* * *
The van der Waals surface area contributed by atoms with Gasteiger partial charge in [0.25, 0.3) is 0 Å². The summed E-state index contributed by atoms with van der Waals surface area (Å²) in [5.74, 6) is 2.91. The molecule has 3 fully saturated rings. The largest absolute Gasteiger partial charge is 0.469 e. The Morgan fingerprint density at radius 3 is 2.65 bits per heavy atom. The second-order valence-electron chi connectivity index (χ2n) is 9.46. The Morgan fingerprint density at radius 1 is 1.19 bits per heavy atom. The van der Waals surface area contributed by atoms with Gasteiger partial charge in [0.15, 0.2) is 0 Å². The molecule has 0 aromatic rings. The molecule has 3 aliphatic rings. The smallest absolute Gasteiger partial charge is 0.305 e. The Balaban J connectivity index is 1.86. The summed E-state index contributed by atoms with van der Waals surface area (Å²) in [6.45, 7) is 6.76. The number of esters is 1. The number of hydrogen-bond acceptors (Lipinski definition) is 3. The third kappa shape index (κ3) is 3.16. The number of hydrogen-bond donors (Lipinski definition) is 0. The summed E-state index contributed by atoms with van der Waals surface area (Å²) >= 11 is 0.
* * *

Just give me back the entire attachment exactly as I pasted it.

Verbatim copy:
The van der Waals surface area contributed by atoms with Gasteiger partial charge in [0.25, 0.3) is 0 Å². The summed E-state index contributed by atoms with van der Waals surface area (Å²) in [5.74, 6) is 2.91. The molecule has 3 fully saturated rings. The largest absolute Gasteiger partial charge is 0.469 e. The Morgan fingerprint density at radius 3 is 2.65 bits per heavy atom. The second-order valence-electron chi connectivity index (χ2n) is 9.46. The Morgan fingerprint density at radius 1 is 1.19 bits per heavy atom. The van der Waals surface area contributed by atoms with Gasteiger partial charge in [0.15, 0.2) is 0 Å². The molecule has 0 aromatic rings. The molecule has 3 aliphatic rings. The smallest absolute Gasteiger partial charge is 0.305 e. The Balaban J connectivity index is 1.86. The summed E-state index contributed by atoms with van der Waals surface area (Å²) in [6.45, 7) is 6.76. The number of esters is 1. The number of hydrogen-bond acceptors (Lipinski definition) is 3. The third kappa shape index (κ3) is 3.16. The number of hydrogen-bond donors (Lipinski definition) is 0. The summed E-state index contributed by atoms with van der Waals surface area (Å²) >= 11 is 0.